Input Devices

You’ll need a minimum of two input devices: either two turntables, two CD decks or whatever. You can get more but you need at least two to mix tunes.

 

A Mixer

You’ll need a mixer with at least two input channels, so that you can mix your two input devices into each other.

 

Headphones

Without headphones, you can’t DJ. You need them to hear the next to you will be mixing into the current one, to cue it up and to do all this without everyone else hearing it. Make sure you get a good pair of headphones with a good sound quality.

 

A Sound System

By sound system, I mean speakers and an amplifier. You will need these for obvious reasons. These days many people opt for powered speakers, which could save some money and is also easier to transport. Personally I prefer a separate amplifier, but this is just a matter of personal preference. Do what is right for you.

And that’s it (although I might add a microphone to the list, if you do any singing as a DJ and a hammock if you need to travel a lot and are on a budget). That’s really all the equipment you need. Of course, just this equipment will run you quite a bit of money. That’s what I would say don’t discount secondhand equipment. If you can find good quality stuff that’s been used but not abused, go for it. It’s a great way to save some money.

One thing you want to avoid in your quest to save money, though, are the boxed sets. You know the ones: DJ in a box, DJ kit, etc.. Stay away from these. They’re often substandard quality and they don’t always include all of the equipment you’ll need. I can also pretty much guarantee that you have to replace everything as you get better and demand more from your set up.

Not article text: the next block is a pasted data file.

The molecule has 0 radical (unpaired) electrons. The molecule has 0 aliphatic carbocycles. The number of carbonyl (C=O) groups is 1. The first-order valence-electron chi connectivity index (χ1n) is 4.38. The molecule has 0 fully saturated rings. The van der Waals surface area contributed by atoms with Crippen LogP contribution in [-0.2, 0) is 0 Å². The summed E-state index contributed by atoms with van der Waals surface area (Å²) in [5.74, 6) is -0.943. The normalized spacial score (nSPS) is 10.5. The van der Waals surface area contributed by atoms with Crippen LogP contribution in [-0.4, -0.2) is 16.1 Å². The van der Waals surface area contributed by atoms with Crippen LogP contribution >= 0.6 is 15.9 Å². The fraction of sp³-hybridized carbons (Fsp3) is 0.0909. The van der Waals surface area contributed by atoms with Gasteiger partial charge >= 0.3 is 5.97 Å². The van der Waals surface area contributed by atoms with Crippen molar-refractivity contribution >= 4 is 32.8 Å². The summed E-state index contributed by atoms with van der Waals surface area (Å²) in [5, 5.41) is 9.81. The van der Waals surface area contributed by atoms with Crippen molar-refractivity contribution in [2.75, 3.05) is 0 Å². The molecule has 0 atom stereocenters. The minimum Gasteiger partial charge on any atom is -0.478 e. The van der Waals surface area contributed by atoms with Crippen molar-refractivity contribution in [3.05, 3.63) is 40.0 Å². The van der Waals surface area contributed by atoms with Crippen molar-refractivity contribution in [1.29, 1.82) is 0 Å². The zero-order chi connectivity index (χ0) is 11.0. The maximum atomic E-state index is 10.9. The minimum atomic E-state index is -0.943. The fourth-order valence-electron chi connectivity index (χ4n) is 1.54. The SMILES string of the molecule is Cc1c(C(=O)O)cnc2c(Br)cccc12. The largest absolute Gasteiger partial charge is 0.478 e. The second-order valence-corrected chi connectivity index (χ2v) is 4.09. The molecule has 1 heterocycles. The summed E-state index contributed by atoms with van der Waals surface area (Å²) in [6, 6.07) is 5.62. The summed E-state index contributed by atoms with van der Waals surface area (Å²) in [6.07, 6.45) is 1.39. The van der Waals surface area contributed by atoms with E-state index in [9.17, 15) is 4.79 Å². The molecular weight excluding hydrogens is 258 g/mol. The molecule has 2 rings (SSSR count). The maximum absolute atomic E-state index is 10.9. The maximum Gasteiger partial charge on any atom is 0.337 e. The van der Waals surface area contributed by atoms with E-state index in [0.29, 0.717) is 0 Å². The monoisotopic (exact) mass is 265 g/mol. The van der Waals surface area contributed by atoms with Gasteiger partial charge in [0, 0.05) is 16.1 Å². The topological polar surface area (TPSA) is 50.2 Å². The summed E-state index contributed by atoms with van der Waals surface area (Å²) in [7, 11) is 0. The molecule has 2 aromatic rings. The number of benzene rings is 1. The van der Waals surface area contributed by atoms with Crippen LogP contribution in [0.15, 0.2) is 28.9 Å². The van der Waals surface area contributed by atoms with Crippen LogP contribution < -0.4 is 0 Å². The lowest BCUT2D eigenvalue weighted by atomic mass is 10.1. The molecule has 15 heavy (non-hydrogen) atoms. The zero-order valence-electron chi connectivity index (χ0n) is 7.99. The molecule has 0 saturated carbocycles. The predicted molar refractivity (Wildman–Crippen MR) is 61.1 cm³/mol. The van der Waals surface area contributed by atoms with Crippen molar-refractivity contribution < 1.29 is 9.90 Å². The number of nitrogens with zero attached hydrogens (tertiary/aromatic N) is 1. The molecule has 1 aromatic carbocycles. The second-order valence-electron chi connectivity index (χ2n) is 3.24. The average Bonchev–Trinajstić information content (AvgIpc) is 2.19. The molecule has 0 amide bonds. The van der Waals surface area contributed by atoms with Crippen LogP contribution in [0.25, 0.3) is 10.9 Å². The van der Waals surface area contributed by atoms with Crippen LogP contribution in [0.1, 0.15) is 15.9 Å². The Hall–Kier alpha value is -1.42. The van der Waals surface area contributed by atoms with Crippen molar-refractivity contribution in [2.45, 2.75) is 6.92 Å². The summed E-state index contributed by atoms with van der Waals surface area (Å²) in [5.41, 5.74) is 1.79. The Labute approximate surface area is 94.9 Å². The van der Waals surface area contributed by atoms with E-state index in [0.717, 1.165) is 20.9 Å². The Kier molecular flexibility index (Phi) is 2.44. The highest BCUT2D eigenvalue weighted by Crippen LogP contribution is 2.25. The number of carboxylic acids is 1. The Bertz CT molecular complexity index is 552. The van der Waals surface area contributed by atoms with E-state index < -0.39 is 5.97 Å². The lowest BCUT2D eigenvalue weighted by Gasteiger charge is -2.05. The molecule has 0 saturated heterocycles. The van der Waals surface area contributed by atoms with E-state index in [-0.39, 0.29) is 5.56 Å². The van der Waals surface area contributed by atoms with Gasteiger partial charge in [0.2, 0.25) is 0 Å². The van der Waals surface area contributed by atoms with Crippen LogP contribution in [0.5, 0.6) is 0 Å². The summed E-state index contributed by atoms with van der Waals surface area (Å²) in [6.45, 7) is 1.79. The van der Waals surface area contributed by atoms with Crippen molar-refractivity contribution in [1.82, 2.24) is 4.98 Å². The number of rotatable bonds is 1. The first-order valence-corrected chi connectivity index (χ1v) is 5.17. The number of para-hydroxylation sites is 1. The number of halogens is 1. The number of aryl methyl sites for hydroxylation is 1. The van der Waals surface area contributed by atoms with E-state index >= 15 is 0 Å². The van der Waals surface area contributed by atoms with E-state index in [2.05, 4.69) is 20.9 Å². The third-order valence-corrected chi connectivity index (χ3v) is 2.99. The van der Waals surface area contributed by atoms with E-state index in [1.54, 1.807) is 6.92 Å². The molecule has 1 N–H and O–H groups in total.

As for brands, Pioneer and Technics are probably two of the best. These are also the two that I would recommend buying secondhand, since they’re built to last and there’s not a huge chance you’re buying crap. If you can’t afford the best equipment, I suppose you have to buy something cheaper. Just know that you’ll probably want to upgrade eventually so it does make sense to buy the best from the beginning. Of course, that’s only possible if you have the money to spend. There you have it: that’s the equipment you need and a few tips for getting it. The rest is up to you. Make sure you do plenty of research and know exactly what you’re getting and why you’re getting it. And once you have it play some music. Then play some more music and then some more. Never stop practicing…